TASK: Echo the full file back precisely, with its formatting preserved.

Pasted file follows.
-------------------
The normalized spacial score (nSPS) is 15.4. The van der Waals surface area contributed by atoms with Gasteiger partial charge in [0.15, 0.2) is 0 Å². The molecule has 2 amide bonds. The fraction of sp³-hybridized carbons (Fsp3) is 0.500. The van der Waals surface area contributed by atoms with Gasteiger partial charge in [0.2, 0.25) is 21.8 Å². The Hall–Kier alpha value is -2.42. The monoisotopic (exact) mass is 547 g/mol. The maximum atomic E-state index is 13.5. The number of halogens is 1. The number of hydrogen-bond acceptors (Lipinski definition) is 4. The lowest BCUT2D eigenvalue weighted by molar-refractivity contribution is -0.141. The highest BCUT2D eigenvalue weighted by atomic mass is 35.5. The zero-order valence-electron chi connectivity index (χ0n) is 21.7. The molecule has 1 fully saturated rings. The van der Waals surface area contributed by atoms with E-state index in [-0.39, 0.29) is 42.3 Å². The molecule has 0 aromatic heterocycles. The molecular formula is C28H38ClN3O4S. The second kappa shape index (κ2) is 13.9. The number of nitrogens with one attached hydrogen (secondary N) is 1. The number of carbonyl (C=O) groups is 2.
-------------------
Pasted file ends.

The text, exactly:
The normalized spacial score (nSPS) is 15.4. The van der Waals surface area contributed by atoms with Gasteiger partial charge in [0.15, 0.2) is 0 Å². The molecule has 2 amide bonds. The fraction of sp³-hybridized carbons (Fsp3) is 0.500. The van der Waals surface area contributed by atoms with Gasteiger partial charge in [0.2, 0.25) is 21.8 Å². The Hall–Kier alpha value is -2.42. The monoisotopic (exact) mass is 547 g/mol. The maximum atomic E-state index is 13.5. The number of halogens is 1. The number of hydrogen-bond acceptors (Lipinski definition) is 4. The lowest BCUT2D eigenvalue weighted by molar-refractivity contribution is -0.141. The highest BCUT2D eigenvalue weighted by atomic mass is 35.5. The zero-order valence-electron chi connectivity index (χ0n) is 21.7. The molecule has 1 fully saturated rings. The van der Waals surface area contributed by atoms with E-state index in [-0.39, 0.29) is 42.3 Å². The molecule has 0 aromatic heterocycles. The molecular formula is C28H38ClN3O4S. The second kappa shape index (κ2) is 13.9. The number of nitrogens with one attached hydrogen (secondary N) is 1. The number of carbonyl (C=O) groups is 2.